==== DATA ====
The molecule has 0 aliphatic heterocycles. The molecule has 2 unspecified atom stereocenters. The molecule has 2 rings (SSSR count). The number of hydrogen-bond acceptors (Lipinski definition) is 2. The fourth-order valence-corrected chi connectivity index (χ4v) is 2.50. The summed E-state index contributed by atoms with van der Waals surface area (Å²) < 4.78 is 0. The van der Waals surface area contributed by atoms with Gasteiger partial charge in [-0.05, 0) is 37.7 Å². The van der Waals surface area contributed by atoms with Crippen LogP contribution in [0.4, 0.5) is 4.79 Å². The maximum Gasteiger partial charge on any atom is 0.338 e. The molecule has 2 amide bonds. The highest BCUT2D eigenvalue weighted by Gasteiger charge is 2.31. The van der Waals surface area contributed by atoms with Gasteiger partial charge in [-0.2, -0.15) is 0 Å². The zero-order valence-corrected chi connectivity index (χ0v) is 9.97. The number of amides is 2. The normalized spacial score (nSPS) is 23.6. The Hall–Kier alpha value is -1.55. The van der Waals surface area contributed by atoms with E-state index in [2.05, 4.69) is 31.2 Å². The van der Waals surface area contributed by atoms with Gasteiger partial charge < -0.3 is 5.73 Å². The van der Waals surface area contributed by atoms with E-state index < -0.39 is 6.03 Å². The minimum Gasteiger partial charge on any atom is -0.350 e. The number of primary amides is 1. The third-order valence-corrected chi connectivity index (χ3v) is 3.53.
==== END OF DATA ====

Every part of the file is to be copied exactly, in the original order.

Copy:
The molecule has 0 aliphatic heterocycles. The molecule has 2 unspecified atom stereocenters. The molecule has 2 rings (SSSR count). The number of hydrogen-bond acceptors (Lipinski definition) is 2. The fourth-order valence-corrected chi connectivity index (χ4v) is 2.50. The summed E-state index contributed by atoms with van der Waals surface area (Å²) < 4.78 is 0. The van der Waals surface area contributed by atoms with Gasteiger partial charge in [-0.05, 0) is 37.7 Å². The van der Waals surface area contributed by atoms with Crippen LogP contribution in [0.4, 0.5) is 4.79 Å². The maximum Gasteiger partial charge on any atom is 0.338 e. The molecule has 2 amide bonds. The highest BCUT2D eigenvalue weighted by Gasteiger charge is 2.31. The van der Waals surface area contributed by atoms with Gasteiger partial charge in [-0.2, -0.15) is 0 Å². The zero-order valence-corrected chi connectivity index (χ0v) is 9.97. The number of amides is 2. The normalized spacial score (nSPS) is 23.6. The Hall–Kier alpha value is -1.55. The van der Waals surface area contributed by atoms with E-state index in [2.05, 4.69) is 31.2 Å². The van der Waals surface area contributed by atoms with Gasteiger partial charge < -0.3 is 5.73 Å². The van der Waals surface area contributed by atoms with E-state index < -0.39 is 6.03 Å². The minimum Gasteiger partial charge on any atom is -0.350 e. The number of primary amides is 1. The third-order valence-corrected chi connectivity index (χ3v) is 3.53.